Among historians, the knee-jerk reaction to Senate Majority Leader Harry Reid's successful push on Thursday to execute the "nuclear option" to clear the path for all executive and most judicial nominees went like this: it's the result of longstanding frustration with legislative gridlock.
The change, which alters the rules to require only a simple majority to proceed on judicial and executive branch nominees save those for the Supreme Court, historians say, is a big marker in the history of the Senate.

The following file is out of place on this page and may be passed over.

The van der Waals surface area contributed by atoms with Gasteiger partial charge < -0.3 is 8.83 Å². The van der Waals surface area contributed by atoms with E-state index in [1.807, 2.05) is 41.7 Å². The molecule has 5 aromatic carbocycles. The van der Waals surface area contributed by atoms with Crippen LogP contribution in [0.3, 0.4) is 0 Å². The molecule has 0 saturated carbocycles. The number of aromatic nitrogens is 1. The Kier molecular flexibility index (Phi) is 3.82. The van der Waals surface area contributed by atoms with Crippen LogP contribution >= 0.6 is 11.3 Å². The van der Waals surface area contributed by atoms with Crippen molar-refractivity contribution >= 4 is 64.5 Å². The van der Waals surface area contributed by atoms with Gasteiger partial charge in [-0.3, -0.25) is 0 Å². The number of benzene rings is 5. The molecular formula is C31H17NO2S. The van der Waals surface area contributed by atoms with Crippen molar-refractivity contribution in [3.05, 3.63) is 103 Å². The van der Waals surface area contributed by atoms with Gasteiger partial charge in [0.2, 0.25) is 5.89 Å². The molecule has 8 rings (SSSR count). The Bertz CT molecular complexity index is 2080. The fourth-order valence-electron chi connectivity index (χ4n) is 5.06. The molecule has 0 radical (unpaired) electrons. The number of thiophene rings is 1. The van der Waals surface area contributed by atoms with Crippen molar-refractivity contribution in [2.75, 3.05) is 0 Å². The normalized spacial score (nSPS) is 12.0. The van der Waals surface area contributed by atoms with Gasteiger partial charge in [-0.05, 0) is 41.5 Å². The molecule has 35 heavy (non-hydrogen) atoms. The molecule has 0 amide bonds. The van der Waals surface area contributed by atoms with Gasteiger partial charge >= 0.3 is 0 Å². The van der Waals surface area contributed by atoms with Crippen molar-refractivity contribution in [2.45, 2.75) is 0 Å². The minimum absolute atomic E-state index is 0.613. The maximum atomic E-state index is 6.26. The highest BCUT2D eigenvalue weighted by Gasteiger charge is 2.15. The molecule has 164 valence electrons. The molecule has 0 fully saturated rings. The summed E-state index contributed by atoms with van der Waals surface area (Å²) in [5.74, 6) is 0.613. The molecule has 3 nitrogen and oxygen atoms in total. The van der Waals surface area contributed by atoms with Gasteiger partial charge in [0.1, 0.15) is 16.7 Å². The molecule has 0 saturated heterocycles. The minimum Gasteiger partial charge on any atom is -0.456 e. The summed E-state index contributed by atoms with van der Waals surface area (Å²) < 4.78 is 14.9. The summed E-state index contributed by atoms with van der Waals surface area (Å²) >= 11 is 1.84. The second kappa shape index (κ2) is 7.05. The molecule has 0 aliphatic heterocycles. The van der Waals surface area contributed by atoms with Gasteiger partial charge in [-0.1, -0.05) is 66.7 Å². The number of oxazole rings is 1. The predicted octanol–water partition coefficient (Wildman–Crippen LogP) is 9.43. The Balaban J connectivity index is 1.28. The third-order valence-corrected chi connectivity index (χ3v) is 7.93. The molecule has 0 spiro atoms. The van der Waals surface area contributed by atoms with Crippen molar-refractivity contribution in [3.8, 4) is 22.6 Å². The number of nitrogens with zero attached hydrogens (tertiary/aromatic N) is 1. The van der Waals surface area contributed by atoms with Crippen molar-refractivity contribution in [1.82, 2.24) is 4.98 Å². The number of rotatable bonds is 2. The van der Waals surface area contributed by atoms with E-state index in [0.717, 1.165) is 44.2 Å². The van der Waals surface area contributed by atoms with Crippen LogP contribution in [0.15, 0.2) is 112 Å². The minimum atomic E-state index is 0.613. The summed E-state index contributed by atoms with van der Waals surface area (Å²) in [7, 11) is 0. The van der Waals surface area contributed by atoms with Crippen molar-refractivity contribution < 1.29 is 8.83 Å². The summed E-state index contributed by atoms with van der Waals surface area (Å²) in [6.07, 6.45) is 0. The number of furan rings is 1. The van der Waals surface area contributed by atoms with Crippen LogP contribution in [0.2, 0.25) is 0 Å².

"We've only had a few times when the filibuster has been reformed. When they create the cloture rule in 1917. And the other big reform is in 1975 when they lowered the number needed to end a filibuster," Julian Zelizer, a professor of history and public affairs at Princeton University told TPM on Thursday. "Since then, the use of the filibuster got worse, not better."
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